Wednesday, February 2, 2011
Autistic vs. With Autism
How is self-advocacy affecting the word "autistic" and perceptions of what autism is? I debated myself about posting this. However, it is part of the book draft I am preparing to release and I consider it an important discussion to have. I know someone won't like what I've written, but maybe it can get people thinking about language.
Autistic vs. with Autism
Self-identity is part of how we build relationships and connections. An important development over the last decade is the rise of self-described “autistic activists” as a community. However, this has also caused tension.
One of the many heated debates within autism communities is the proper term to use for individuals with autism spectrum disorders. I use a variety of constructs in this book. This isn’t part of an agenda. No matter which term I use, I realize someone will be offended. “Autistic” has the advantage of recognizing that autism is technically a descriptive label without an identified cause. We know that autistic traits are used for diagnoses, but we have yet to discover what causes autism.
Personally, I don’t have a problem with “autistic adult” or “adult with autism.” My autism diagnosis is like having blue eyes. I am both a “blue-eyed adult” and an “adult with blue eyes.”
“But autism is serious, not like eye color!” some might protest.
Okay, but that doesn’t tell me which linguistic construct is better. The deaf community hasn’t agreed on a preference either. Some deaf individuals would rather be called individuals with deafness. There are even cure vs. non-cure debates within the deaf community. Some argue deafness is merely a trait, one that can be changed in some cases, while others consider it inherently a part of their identity. In the deaf community, how you refer to yourself is affected by your position on medical treatments for hearing impairment. Let’s just agree that you can describe yourself as you prefer, as long as it is reasonably clear and accurate.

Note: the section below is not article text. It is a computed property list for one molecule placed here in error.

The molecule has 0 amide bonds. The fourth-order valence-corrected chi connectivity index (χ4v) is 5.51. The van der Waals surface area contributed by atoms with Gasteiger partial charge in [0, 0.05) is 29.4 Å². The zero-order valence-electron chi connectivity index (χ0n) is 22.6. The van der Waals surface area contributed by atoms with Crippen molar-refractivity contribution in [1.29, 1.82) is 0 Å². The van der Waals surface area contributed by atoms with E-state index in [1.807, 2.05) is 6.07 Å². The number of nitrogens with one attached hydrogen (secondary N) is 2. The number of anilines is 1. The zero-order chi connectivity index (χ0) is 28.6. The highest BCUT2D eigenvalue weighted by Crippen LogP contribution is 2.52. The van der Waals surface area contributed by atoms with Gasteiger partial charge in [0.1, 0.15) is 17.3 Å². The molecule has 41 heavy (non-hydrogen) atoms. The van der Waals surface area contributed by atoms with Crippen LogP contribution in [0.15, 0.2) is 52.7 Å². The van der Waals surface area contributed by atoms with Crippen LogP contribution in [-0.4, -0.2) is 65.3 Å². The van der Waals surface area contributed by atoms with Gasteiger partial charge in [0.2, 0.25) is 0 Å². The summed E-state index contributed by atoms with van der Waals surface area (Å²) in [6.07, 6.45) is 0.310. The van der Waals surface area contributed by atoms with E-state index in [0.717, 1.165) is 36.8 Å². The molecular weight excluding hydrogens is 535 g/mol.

This lexical debate is trumped by a logomachy of serious importance to many advocates, activists, clinicians, and researchers. Should we use “autism” to describe everyone diagnosed with an autism spectrum disorder? Some families of individuals with serious impairments insist “autism” or “autistic” should only be used when referring to classic autism. I understand this point of view, and sympathize with families who feel their needs are minimized by the inclusion of those, like myself, who are capable of independent living.
Further complicating the matter, some autistic activists are troubled by phrases like “severely impaired” or “low-functioning.” There is an entire academic discipline dedicated known as “Disability Studies” aligned with the “Rhetoric of Disability.” The debates about language and disability (including the word “disabled”) fill countless volumes.
I’ve come to accept that someone will be offended no matter what language I use. Sincerely, I do attempt to minimize the potential for conflicts by disclosing my background and stating, without hesitation, that the parents of individuals with classic autism do have unique concerns. I intend absolutely no offense by using the term “autism” as shorthand for the entire spectrum.